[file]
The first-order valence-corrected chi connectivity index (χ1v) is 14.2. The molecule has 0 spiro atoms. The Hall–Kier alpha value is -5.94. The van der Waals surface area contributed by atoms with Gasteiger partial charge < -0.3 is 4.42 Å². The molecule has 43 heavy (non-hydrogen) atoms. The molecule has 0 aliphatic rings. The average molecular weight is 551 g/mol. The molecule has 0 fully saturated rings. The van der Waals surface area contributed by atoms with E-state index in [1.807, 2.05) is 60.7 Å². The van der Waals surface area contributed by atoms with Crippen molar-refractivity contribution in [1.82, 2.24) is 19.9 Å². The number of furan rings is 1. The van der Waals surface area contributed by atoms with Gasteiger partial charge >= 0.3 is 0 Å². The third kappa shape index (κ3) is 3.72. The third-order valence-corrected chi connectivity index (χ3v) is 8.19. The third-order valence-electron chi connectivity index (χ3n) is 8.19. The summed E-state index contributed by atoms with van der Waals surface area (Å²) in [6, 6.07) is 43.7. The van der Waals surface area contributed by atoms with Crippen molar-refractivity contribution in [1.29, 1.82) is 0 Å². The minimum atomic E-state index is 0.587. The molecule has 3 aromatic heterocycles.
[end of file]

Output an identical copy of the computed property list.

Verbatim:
The first-order valence-corrected chi connectivity index (χ1v) is 14.2. The molecule has 0 spiro atoms. The Hall–Kier alpha value is -5.94. The van der Waals surface area contributed by atoms with Gasteiger partial charge < -0.3 is 4.42 Å². The molecule has 43 heavy (non-hydrogen) atoms. The molecule has 0 aliphatic rings. The average molecular weight is 551 g/mol. The molecule has 0 fully saturated rings. The van der Waals surface area contributed by atoms with E-state index in [1.807, 2.05) is 60.7 Å². The van der Waals surface area contributed by atoms with Crippen molar-refractivity contribution in [1.82, 2.24) is 19.9 Å². The number of furan rings is 1. The van der Waals surface area contributed by atoms with Gasteiger partial charge >= 0.3 is 0 Å². The third kappa shape index (κ3) is 3.72. The third-order valence-corrected chi connectivity index (χ3v) is 8.19. The third-order valence-electron chi connectivity index (χ3n) is 8.19. The summed E-state index contributed by atoms with van der Waals surface area (Å²) in [6, 6.07) is 43.7. The van der Waals surface area contributed by atoms with Crippen molar-refractivity contribution in [1.29, 1.82) is 0 Å². The minimum atomic E-state index is 0.587. The molecule has 3 aromatic heterocycles.